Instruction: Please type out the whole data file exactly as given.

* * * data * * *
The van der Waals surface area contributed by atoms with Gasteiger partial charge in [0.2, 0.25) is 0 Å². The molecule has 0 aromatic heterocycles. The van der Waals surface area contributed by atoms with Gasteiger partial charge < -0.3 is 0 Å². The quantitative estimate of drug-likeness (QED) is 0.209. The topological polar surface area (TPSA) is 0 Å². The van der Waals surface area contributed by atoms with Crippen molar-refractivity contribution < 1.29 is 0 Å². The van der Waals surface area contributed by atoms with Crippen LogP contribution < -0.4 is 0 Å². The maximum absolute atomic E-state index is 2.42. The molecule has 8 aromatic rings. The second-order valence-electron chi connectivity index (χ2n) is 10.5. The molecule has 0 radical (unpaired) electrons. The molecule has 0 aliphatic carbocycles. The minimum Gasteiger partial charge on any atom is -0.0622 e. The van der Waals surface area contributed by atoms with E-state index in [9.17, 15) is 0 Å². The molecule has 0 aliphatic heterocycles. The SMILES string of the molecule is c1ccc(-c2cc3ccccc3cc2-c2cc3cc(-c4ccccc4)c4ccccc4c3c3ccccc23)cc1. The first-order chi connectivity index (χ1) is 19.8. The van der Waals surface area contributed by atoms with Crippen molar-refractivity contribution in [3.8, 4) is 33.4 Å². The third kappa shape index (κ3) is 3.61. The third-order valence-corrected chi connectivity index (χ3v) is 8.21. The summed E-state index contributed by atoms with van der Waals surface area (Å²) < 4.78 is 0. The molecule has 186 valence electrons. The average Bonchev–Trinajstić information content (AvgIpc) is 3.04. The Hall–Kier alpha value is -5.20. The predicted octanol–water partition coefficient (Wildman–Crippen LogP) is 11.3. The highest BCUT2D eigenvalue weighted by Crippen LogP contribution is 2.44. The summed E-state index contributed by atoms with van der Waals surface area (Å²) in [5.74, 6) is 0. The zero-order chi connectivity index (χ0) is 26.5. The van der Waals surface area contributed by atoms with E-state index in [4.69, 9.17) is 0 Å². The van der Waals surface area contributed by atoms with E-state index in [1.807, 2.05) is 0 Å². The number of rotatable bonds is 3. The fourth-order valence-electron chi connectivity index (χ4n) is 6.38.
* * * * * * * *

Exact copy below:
The van der Waals surface area contributed by atoms with Gasteiger partial charge in [0.2, 0.25) is 0 Å². The molecule has 0 aromatic heterocycles. The van der Waals surface area contributed by atoms with Gasteiger partial charge < -0.3 is 0 Å². The quantitative estimate of drug-likeness (QED) is 0.209. The topological polar surface area (TPSA) is 0 Å². The van der Waals surface area contributed by atoms with Crippen molar-refractivity contribution < 1.29 is 0 Å². The van der Waals surface area contributed by atoms with Crippen LogP contribution < -0.4 is 0 Å². The maximum absolute atomic E-state index is 2.42. The molecule has 8 aromatic rings. The second-order valence-electron chi connectivity index (χ2n) is 10.5. The molecule has 0 radical (unpaired) electrons. The molecule has 0 aliphatic carbocycles. The minimum Gasteiger partial charge on any atom is -0.0622 e. The van der Waals surface area contributed by atoms with E-state index in [9.17, 15) is 0 Å². The molecule has 0 aliphatic heterocycles. The SMILES string of the molecule is c1ccc(-c2cc3ccccc3cc2-c2cc3cc(-c4ccccc4)c4ccccc4c3c3ccccc23)cc1. The first-order chi connectivity index (χ1) is 19.8. The van der Waals surface area contributed by atoms with Crippen molar-refractivity contribution in [3.8, 4) is 33.4 Å². The third kappa shape index (κ3) is 3.61. The third-order valence-corrected chi connectivity index (χ3v) is 8.21. The summed E-state index contributed by atoms with van der Waals surface area (Å²) < 4.78 is 0. The molecule has 186 valence electrons. The average Bonchev–Trinajstić information content (AvgIpc) is 3.04. The Hall–Kier alpha value is -5.20. The predicted octanol–water partition coefficient (Wildman–Crippen LogP) is 11.3. The highest BCUT2D eigenvalue weighted by Crippen LogP contribution is 2.44. The summed E-state index contributed by atoms with van der Waals surface area (Å²) in [5.74, 6) is 0. The zero-order chi connectivity index (χ0) is 26.5. The van der Waals surface area contributed by atoms with E-state index in [4.69, 9.17) is 0 Å². The van der Waals surface area contributed by atoms with E-state index in [1.807, 2.05) is 0 Å². The number of rotatable bonds is 3. The fourth-order valence-electron chi connectivity index (χ4n) is 6.38.